Detail from the exterior of the same corner cabinet showing a scene depicting Chinese nobles in the study of geometry. 18th century, private collection.
It has been said that the French fashion designer, Paul Poiret was responsible for reintroducing it into high society when he covered the sides of his barge "Amour" with it during the Decorative Arts Exhibition in 1925. Later, French decorators of the era, André Groult and Jean-Michel Frank, began using it to transform rooms into luxurious caskets, prompting Jean Cocteau to tell Jean-Michel Frank that he was putting Parisian Society "sur la paille" (literally "on the straw," or ruining it financially).
Detail of a screen designed by Andre Groult, circa 1930, showing tigers in an Oriental style.
Three paneled screen by Jean-Michel Frank,1924. The fan is the most well-known pattern in straw marquetry and catches and moves the light in this sumptuous material.
All historical pictures above are taken from the book 'Marqueterie de Paille' by Lison de Caunes; a highly respected straw artist based in Paris.
From Unpretentious to Sophisticated
From a strand of straw a beautiful designed work can emerge. To make straw marquetry, untreated bundles of rye straw are collected. The stem of straw must be split, flattened, softened and scraped into a flat ribbon. It is then glued edge to edge to a paper or plywood backing until they form an even surface, and shapes are cut from the sheet. The straw, naturally covered with a varnish formed from plant silica, is impermeable to water and very durable. The flattened straw is naturally shiny and takes on different hues as light strikes it. Traditional marquetry design elements include fans, suns, and three-dimensional cubes.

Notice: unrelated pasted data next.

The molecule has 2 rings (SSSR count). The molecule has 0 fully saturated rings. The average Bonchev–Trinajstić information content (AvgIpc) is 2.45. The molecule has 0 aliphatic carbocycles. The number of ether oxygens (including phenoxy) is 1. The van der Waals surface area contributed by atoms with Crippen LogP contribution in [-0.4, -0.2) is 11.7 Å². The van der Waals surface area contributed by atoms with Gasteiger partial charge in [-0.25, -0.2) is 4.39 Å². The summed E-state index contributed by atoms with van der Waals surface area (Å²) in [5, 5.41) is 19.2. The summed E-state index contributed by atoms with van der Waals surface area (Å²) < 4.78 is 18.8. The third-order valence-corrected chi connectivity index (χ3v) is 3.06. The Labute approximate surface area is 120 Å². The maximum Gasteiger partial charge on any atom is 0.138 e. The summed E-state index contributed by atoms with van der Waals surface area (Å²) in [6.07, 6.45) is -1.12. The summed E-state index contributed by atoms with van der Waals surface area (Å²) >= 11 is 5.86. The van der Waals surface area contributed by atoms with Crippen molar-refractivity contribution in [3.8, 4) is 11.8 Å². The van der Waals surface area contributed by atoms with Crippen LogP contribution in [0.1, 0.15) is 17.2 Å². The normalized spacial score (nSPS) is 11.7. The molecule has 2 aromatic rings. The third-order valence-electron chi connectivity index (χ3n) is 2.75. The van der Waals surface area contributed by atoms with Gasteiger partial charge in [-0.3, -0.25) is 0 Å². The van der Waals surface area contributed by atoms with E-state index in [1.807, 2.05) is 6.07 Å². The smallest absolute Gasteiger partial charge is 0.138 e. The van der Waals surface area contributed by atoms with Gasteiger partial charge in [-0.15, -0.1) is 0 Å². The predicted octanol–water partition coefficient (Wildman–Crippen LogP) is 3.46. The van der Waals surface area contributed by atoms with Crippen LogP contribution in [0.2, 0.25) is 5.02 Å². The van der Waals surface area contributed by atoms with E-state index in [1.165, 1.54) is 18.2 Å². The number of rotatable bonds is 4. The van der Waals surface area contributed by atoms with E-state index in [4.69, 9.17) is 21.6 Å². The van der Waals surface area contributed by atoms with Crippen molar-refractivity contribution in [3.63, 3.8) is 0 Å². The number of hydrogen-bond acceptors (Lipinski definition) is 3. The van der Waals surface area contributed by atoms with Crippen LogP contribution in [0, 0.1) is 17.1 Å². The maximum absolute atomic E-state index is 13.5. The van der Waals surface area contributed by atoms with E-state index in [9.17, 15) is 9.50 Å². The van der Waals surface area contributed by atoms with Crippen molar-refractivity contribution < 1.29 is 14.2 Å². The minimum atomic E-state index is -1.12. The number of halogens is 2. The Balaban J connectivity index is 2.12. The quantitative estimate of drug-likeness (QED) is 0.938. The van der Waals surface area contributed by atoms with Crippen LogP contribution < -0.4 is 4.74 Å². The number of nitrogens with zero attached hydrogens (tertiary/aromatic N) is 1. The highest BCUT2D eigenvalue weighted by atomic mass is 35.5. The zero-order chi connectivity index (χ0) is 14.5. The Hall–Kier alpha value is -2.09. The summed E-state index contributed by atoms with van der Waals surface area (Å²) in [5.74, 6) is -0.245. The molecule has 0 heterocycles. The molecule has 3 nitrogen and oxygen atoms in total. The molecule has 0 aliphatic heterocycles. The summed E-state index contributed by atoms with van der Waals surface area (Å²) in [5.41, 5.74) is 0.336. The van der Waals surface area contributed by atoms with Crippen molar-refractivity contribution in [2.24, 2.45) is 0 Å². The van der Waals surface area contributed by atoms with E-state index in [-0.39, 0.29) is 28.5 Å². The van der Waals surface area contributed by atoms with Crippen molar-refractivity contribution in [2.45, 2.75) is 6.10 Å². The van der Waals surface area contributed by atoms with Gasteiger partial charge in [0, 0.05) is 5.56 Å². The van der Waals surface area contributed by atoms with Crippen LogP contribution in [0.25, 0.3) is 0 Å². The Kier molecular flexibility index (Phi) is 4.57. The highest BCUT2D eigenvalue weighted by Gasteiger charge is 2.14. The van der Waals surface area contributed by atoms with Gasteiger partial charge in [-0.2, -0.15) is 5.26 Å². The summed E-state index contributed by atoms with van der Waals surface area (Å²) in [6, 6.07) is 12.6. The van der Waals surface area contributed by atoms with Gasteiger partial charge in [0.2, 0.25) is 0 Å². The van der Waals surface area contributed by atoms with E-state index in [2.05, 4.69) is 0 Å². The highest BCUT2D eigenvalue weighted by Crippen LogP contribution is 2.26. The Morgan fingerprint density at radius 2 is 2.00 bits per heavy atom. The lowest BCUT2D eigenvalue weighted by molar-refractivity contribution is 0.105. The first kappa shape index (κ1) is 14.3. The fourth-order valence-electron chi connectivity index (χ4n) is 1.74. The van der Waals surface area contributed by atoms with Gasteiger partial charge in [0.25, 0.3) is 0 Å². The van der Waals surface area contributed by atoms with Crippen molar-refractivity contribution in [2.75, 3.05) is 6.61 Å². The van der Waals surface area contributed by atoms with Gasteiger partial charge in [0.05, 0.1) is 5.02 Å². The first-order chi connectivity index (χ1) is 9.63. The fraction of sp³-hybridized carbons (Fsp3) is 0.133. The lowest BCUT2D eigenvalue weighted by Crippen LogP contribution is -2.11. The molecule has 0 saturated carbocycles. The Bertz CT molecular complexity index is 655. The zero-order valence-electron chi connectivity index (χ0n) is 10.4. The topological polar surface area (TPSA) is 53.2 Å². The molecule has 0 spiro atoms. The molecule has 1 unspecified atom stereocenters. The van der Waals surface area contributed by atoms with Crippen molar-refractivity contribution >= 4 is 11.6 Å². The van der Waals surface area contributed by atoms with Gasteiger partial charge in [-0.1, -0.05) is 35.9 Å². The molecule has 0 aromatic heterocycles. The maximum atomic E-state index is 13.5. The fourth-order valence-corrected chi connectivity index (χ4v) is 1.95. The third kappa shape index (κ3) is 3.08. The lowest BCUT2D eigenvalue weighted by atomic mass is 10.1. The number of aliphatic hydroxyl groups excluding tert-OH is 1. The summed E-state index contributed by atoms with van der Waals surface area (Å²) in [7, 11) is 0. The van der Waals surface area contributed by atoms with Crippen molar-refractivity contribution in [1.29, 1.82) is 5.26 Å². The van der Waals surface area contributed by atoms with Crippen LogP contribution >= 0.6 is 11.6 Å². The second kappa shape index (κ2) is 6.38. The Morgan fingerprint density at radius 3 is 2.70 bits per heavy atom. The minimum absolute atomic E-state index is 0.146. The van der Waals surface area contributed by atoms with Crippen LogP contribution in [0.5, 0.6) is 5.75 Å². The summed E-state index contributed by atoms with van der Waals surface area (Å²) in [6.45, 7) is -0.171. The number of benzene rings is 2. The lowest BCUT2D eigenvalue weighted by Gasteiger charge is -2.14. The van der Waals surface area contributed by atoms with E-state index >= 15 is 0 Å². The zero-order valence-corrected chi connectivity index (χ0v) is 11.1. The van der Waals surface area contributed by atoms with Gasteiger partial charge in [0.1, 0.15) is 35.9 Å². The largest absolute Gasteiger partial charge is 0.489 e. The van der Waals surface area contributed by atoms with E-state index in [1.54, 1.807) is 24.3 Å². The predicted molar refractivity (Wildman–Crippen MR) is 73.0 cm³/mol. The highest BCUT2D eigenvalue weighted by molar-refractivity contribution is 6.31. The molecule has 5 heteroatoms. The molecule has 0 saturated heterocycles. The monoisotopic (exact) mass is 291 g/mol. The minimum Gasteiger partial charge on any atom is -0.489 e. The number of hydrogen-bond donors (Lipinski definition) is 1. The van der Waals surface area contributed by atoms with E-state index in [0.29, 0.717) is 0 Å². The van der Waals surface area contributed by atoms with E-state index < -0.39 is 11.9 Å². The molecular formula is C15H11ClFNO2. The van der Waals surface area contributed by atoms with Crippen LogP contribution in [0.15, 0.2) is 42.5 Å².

An experiment in light; oak box with coloured straw dots inlaid into natural straw. Alexander Lamont workshops 2015.
'Black and Blue'; another 'Alexander Lamont' box in very fine inlaid straw. 2015.
The number of pieces and the effort it takes to assemble the complete work can illustrate the preciousness of the material. For walls covered in the simplest lines of straw marquetry, about 450 individually selected pieces of straw placed edge-to-edge and side-by-side are required to cover a square meter. This can take three days for one skilled person to finish - much longer with more complex designs. This time also does not include preparation of the straw which takes at least as long. We are the only company in the world to receive our straw in an un-dyed, un-finished state. This allows us to wash, dye and prepare the straw to exacting specifications rather than relying on outside preparation and limiting colour tones. A future blog post will tell this story in full.
Ancient Material in a Modern Context
In a time when most people are disconnected from farming and the cycle of planting and harvesting, straw may not have as much symbolism. But it is still used today in the creation of the basics of food, clothing and shelter. Alexander Lamont imports French straw, and is the only workshop in Asia using this time-honoured material. Lamont’s straw marquetry skill is used to create original and highly crafted lights, accessories and furniture that capture the luminosity and elegance of this humble material.